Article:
It’s with those daydreams in the background that I read coverage of Audria, Dawn, and Michael last week. You can imagine how it felt to discover that even progressive outlets like Slate and New York Magazine’s The Cut had referred back to an article at the New York Post with the unfortunate headline: “Historic ruling grants ‘tri-custody’ to trio who had threesome.”

Cue all the head-desk gifs.

“Threesome” has a particular connotation in our culture, and words matter — especially in coverage like this where so many readers will be “learning” about polyamory and its related custody issues for the first time. I haven’t been able to find any coverage anywhere with polyamorous people interviewed; instead, mono-normative writers weigh in with their own editorializing.

‘Threesome’ has a particular connotation in our culture, and words matter.

For example, from Complex: “While the typical threesome is usually a standalone product of a drunken night, some have the potential to develop into something far more serious.”

That’s not how my typical threesome happens, nor is it how threesomes (or other group play situations) typically happen for any of the other polyamorous people or members of the swing and kink communities that I know. I am intentional about dating and sex, as are most non-monogamous folx.

Several outlets — Jezebel, The Daily Mail, and Cosmopolitan, specifically— have emphasized the judge’s well-intentioned but stigma-perpetuating commentary from the ruling, where he declared that the child’s “best interests cry out for an assurance that he will be allowed a continued relationship with [the] plaintiff. No one told these three people to create this unique relationship. Nor did anyone tell [the] defendant to conceive a child with his wife’s best friend or to raise that child knowing two women as his mother.”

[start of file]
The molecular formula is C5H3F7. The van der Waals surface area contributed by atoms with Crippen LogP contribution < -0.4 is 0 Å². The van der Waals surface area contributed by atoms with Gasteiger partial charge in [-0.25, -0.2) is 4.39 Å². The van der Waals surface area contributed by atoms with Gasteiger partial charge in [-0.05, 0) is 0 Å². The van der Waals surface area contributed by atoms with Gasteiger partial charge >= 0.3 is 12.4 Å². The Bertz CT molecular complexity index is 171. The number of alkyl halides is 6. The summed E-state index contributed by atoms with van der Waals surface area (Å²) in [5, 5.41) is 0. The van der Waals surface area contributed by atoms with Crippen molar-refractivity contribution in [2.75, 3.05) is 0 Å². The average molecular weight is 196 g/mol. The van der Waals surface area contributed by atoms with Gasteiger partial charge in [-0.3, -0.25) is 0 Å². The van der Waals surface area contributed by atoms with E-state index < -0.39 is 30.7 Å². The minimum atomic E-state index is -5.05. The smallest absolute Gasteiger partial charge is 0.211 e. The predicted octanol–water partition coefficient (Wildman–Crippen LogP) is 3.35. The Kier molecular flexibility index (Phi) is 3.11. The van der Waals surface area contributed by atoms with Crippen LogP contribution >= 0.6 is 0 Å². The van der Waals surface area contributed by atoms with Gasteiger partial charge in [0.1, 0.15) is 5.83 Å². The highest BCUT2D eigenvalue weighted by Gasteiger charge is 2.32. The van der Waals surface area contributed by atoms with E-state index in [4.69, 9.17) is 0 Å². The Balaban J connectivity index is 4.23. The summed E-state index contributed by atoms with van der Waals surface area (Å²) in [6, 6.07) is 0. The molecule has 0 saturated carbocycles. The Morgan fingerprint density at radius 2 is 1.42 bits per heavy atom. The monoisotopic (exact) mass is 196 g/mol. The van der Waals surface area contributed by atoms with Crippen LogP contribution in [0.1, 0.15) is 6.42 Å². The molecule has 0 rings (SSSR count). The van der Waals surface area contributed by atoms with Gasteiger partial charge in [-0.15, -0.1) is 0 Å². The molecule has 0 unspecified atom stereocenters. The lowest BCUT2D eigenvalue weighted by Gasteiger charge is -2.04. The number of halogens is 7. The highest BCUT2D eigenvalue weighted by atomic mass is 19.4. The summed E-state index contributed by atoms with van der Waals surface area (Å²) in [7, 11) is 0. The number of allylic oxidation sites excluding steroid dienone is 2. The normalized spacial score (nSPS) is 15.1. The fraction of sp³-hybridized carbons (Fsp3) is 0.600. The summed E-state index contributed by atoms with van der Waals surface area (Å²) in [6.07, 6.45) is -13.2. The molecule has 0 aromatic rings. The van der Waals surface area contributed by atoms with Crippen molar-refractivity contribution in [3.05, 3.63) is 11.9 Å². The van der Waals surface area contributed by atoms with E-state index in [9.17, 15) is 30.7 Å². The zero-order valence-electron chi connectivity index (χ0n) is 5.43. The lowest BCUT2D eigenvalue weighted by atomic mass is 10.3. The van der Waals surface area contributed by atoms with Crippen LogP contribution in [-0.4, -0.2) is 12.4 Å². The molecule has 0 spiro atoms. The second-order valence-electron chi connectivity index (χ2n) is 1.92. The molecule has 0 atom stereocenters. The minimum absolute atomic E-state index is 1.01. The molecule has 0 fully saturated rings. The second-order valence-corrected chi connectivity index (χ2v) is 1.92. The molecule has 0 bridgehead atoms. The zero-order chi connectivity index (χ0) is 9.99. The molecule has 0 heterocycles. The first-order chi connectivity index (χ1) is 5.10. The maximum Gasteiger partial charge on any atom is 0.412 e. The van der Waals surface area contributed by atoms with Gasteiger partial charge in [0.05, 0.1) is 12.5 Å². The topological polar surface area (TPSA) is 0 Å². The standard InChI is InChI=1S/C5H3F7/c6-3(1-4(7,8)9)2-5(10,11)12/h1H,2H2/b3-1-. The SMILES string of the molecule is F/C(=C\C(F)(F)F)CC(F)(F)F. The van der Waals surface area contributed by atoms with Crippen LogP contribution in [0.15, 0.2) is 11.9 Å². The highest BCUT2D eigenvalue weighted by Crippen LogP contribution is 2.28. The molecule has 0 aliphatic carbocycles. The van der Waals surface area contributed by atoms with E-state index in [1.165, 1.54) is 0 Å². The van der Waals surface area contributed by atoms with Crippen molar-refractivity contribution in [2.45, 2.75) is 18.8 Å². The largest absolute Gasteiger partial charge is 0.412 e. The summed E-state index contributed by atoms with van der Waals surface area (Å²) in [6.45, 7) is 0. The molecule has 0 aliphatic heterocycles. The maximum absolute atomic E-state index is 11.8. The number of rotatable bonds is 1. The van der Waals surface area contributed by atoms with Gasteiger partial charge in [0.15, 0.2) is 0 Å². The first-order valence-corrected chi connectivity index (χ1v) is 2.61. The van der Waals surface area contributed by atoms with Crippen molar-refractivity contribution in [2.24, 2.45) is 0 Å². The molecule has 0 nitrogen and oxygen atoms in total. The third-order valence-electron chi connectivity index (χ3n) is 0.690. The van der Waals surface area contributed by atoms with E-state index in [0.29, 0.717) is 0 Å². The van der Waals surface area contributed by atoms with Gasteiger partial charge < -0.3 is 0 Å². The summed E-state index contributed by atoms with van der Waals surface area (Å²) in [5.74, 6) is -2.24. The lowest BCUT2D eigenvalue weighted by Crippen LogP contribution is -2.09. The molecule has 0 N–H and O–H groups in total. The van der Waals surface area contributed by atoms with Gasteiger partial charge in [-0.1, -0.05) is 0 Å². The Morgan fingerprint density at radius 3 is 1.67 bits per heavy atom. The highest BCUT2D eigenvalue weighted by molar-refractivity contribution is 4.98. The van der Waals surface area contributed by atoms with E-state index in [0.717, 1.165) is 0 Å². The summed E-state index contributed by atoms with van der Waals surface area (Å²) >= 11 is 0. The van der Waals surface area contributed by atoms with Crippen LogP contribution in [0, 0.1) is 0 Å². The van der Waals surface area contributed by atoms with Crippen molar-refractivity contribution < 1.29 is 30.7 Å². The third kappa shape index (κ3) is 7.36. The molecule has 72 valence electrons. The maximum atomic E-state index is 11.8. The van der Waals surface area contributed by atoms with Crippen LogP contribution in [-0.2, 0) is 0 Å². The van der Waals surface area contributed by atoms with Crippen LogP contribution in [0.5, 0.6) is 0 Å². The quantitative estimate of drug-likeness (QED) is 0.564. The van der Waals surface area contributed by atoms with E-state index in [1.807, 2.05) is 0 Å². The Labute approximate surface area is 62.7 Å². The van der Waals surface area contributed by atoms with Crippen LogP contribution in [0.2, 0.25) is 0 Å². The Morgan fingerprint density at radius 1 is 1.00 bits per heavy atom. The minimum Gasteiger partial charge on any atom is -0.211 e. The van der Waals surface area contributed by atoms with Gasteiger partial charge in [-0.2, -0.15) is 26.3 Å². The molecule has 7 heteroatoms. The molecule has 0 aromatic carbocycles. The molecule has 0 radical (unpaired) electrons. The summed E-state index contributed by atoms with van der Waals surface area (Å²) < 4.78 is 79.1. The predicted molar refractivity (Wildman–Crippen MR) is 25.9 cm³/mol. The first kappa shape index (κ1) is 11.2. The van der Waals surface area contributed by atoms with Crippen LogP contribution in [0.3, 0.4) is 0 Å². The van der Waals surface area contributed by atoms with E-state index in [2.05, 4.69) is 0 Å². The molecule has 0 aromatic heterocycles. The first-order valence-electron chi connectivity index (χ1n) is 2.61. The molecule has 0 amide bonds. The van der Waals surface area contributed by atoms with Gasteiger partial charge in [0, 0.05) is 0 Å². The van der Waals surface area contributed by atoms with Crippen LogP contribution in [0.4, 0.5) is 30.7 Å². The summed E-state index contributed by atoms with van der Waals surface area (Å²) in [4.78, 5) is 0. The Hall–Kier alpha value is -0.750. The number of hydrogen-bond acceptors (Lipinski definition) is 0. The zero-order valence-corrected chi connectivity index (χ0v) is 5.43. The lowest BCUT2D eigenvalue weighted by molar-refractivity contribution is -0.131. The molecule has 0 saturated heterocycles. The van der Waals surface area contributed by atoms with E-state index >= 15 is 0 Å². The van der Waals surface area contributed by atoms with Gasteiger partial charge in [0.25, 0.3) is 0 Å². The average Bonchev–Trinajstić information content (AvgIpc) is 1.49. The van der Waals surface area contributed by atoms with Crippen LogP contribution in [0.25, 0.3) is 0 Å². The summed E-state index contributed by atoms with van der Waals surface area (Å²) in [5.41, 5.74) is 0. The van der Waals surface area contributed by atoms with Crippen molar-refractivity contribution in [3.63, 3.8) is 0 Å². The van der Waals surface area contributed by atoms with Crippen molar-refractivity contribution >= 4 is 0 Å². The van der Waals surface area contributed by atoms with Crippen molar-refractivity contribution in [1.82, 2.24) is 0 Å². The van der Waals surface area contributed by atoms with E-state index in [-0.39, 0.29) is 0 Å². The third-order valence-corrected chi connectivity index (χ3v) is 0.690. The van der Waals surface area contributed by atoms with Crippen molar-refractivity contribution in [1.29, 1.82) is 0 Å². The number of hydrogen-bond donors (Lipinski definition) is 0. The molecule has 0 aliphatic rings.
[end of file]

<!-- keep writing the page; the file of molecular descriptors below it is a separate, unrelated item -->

I understand that he was scolding the father, who plans to appeal, for essentially pouting because his divorce means less time with his son. After all, as many as half of American marriages end in divorce; the addition of an “extra” person to the relationship hardly makes divorce necessarily more likely. No one in our culture could reasonably claim that at the time they became a parent they thought they were guaranteed an unchanging family structure.

However. Reporting on this case would have been a good time to paraphrase or interview someone from the nonmonogamous community to push back on the language and assumptions prevalent in the ruling. To their credit, the New York Post did a fairly straightforward reporting job on the case after their inaccurate headline and stigmatizing opening paragraph, including more details about the relationships between the child and all three parents.

Googling “polyamory” and “nonmonogamy” will send you straight to MoreThanTwo.com and its extremely comprehensive glossary of terms, as well as sites like OpenMinded.com where various nonmonogamous types can connect with each other. The community isn’t hidden, so covering this custody case with comment from those in the community in question would have required minimal additional effort from writers. Better yet, outlets could have commissioned coverage from one of the numerous nonmonogamous writers or sex educator folx who have made it their job to comment on related topics.

Despite the expected, yet disappointing coverage, I’m definitely celebrating this ruling — much the way I celebrated the polyamory portrayal on House of Cards a year ago. It’s long past time that consenting adults have the right to build their families any way they see fit and, like it or not, pop culture and mainstream media depictions are an integral part of normalizing non-normative ways of life.

Also, I remain a happiness evangelist. I continue to hope that as more people see alternatives to traditional marriage and monogamy, not only will those inclined toward non-monogamy be better able to find community and acceptance, but the monogamously-inclined will be able to choose that life with intention. After all, building a life with someone requires dedication, hard work, a seemingly endless capacity for forgiveness, and sacrifice — no matter your relationship style.